People can be younger dentally than they are chronologically.
What do I mean by that? Dentally, a “young person” has all of their teeth (not counting wisdom teeth) and a good foundation under them. Sure, they can have fillings and the teeth may not be in movie star alignment, but having a complete arch of teeth is the mark of “youthfulness.” An arch of teeth is the same as the arch an architect uses, take one stone (tooth) out and you do serious damage. The strength and stability of the whole group is compromised, and in the mouth these problems become worse with time because of the increasing tipping and mal-alignment of the remaining teeth if no replacements are provided. Further, in the mouth, the underlying bone where the roots had been erodes away giving a sunken in look to that area of the face.
This is why a conscientious dentist does not take lightly the pulling of a tooth. Yes, it is certainly cheaper to pull a tooth than it is to rebuild a tooth when major repairs are required; but the consequences to the entire system of tooth removal are often overlooked in the short-sited effort to save money. Tipped teeth start to become looser because they weren’t meant to chewed on at an angle. Jaw joints and muscles may begin to suffer or become painful by trying to accommodate an unnatural chewing pattern. New decay and gum disease can start in areas that become difficult to maintain. By the time all this becomes apparent a youthful mouth has become aged and it is often too late to fix.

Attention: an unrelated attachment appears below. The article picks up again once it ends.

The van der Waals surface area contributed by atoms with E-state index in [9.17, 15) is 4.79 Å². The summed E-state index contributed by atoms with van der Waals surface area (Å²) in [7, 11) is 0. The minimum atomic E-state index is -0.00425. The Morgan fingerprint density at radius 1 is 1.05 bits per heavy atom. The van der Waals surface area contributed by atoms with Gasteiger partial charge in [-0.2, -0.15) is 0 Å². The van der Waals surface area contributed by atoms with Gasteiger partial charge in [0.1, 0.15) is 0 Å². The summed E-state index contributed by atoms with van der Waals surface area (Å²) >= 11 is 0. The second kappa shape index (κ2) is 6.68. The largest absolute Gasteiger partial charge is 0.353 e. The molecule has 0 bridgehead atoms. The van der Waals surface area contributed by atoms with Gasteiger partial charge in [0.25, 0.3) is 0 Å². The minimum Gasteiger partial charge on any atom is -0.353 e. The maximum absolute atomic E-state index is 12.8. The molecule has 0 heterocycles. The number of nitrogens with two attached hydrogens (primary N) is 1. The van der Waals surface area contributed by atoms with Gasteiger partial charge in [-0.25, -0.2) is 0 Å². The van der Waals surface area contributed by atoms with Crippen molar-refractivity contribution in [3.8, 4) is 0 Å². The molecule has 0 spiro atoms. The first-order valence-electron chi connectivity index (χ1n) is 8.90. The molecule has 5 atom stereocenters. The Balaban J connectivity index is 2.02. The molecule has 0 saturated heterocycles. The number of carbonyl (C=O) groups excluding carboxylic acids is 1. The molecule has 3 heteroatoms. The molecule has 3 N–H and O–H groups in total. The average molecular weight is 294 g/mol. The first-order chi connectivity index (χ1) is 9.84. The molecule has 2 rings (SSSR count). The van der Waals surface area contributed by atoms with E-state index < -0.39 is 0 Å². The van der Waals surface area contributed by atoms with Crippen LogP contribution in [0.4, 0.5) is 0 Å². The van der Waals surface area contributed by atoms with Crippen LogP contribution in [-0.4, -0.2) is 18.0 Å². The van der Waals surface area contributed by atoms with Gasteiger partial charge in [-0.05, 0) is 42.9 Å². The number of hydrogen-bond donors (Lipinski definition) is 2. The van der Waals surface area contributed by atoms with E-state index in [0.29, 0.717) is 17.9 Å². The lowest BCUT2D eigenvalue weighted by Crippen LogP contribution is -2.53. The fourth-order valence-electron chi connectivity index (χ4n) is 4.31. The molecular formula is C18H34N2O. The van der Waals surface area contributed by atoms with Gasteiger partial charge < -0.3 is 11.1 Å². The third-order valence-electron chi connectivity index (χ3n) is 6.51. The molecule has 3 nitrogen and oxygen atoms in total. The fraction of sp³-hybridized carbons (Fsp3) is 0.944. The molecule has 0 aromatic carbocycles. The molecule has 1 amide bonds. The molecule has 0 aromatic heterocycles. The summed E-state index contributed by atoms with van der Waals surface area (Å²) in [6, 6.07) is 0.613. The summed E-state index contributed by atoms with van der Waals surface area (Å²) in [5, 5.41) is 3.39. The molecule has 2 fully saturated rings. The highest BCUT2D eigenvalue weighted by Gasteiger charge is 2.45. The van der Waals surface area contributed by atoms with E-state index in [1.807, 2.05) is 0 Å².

A primary goal for a youthful smile is to keep all our natural teeth, but when a tooth is damaged beyond predictable repair, its replacement should be accomplished as soon as the site has sufficiently healed. We would do no less for a stone archway because we know ignoring the loss will turn a building into a “ruin.”